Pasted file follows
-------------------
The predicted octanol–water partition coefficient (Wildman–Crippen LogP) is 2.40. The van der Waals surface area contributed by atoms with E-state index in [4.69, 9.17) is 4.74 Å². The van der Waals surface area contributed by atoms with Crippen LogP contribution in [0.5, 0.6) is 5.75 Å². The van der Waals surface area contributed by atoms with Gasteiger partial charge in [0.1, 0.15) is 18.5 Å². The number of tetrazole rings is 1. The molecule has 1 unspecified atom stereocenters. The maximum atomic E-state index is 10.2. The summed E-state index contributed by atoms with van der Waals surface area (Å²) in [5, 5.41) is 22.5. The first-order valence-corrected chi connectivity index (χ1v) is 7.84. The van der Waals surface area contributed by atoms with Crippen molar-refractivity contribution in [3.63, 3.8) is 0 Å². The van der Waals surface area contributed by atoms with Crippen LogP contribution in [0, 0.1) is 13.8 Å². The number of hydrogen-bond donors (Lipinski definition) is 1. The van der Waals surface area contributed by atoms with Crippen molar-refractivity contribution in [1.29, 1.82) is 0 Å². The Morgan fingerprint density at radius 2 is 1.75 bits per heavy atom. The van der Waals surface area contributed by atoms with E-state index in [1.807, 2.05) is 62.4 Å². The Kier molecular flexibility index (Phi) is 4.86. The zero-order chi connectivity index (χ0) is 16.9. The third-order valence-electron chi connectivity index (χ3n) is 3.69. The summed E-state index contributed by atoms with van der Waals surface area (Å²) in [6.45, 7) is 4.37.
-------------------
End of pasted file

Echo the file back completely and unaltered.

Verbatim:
The predicted octanol–water partition coefficient (Wildman–Crippen LogP) is 2.40. The van der Waals surface area contributed by atoms with E-state index in [4.69, 9.17) is 4.74 Å². The van der Waals surface area contributed by atoms with Crippen LogP contribution in [0.5, 0.6) is 5.75 Å². The van der Waals surface area contributed by atoms with Gasteiger partial charge in [0.1, 0.15) is 18.5 Å². The number of tetrazole rings is 1. The molecule has 1 unspecified atom stereocenters. The maximum atomic E-state index is 10.2. The summed E-state index contributed by atoms with van der Waals surface area (Å²) in [5, 5.41) is 22.5. The first-order valence-corrected chi connectivity index (χ1v) is 7.84. The van der Waals surface area contributed by atoms with Crippen molar-refractivity contribution in [3.63, 3.8) is 0 Å². The van der Waals surface area contributed by atoms with Crippen LogP contribution in [0, 0.1) is 13.8 Å². The number of hydrogen-bond donors (Lipinski definition) is 1. The van der Waals surface area contributed by atoms with Crippen molar-refractivity contribution in [1.29, 1.82) is 0 Å². The Morgan fingerprint density at radius 2 is 1.75 bits per heavy atom. The van der Waals surface area contributed by atoms with E-state index in [1.807, 2.05) is 62.4 Å². The Kier molecular flexibility index (Phi) is 4.86. The zero-order chi connectivity index (χ0) is 16.9. The third-order valence-electron chi connectivity index (χ3n) is 3.69. The summed E-state index contributed by atoms with van der Waals surface area (Å²) in [6.45, 7) is 4.37.